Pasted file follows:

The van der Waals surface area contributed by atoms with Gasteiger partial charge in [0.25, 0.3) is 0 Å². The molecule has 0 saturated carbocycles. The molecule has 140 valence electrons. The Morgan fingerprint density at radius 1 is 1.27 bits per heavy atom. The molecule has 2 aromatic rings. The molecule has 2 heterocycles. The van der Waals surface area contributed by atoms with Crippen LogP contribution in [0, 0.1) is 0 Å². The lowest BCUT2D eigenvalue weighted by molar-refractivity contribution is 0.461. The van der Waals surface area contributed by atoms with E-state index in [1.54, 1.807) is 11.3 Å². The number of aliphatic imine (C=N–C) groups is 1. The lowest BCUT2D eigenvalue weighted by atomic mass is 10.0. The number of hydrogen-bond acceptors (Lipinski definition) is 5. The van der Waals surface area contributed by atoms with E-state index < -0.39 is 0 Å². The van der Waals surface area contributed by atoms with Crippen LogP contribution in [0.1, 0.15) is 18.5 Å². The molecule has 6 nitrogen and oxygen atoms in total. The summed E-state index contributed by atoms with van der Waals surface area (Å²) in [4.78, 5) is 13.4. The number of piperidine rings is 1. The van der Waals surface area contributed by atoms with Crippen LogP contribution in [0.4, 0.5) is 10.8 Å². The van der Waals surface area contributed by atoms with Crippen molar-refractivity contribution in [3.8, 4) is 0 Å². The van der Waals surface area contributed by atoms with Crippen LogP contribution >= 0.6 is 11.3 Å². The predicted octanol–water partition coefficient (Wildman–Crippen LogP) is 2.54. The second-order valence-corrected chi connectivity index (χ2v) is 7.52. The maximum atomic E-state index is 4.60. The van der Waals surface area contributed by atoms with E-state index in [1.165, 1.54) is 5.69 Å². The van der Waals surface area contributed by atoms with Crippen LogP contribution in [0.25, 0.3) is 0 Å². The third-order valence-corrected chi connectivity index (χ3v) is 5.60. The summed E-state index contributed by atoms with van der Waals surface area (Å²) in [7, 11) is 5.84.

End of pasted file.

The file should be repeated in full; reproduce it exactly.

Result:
The van der Waals surface area contributed by atoms with Gasteiger partial charge in [0.25, 0.3) is 0 Å². The molecule has 0 saturated carbocycles. The molecule has 140 valence electrons. The Morgan fingerprint density at radius 1 is 1.27 bits per heavy atom. The molecule has 2 aromatic rings. The molecule has 2 heterocycles. The van der Waals surface area contributed by atoms with Crippen LogP contribution in [0, 0.1) is 0 Å². The lowest BCUT2D eigenvalue weighted by molar-refractivity contribution is 0.461. The van der Waals surface area contributed by atoms with E-state index in [1.54, 1.807) is 11.3 Å². The number of aliphatic imine (C=N–C) groups is 1. The lowest BCUT2D eigenvalue weighted by atomic mass is 10.0. The number of hydrogen-bond acceptors (Lipinski definition) is 5. The van der Waals surface area contributed by atoms with E-state index < -0.39 is 0 Å². The van der Waals surface area contributed by atoms with Crippen LogP contribution in [0.1, 0.15) is 18.5 Å². The molecule has 6 nitrogen and oxygen atoms in total. The summed E-state index contributed by atoms with van der Waals surface area (Å²) in [4.78, 5) is 13.4. The number of piperidine rings is 1. The van der Waals surface area contributed by atoms with Crippen LogP contribution in [0.4, 0.5) is 10.8 Å². The van der Waals surface area contributed by atoms with Crippen molar-refractivity contribution in [3.8, 4) is 0 Å². The van der Waals surface area contributed by atoms with Crippen LogP contribution >= 0.6 is 11.3 Å². The predicted octanol–water partition coefficient (Wildman–Crippen LogP) is 2.54. The second-order valence-corrected chi connectivity index (χ2v) is 7.52. The maximum atomic E-state index is 4.60. The van der Waals surface area contributed by atoms with E-state index in [1.165, 1.54) is 5.69 Å². The van der Waals surface area contributed by atoms with Crippen LogP contribution in [0.25, 0.3) is 0 Å². The third-order valence-corrected chi connectivity index (χ3v) is 5.60. The summed E-state index contributed by atoms with van der Waals surface area (Å²) in [7, 11) is 5.84.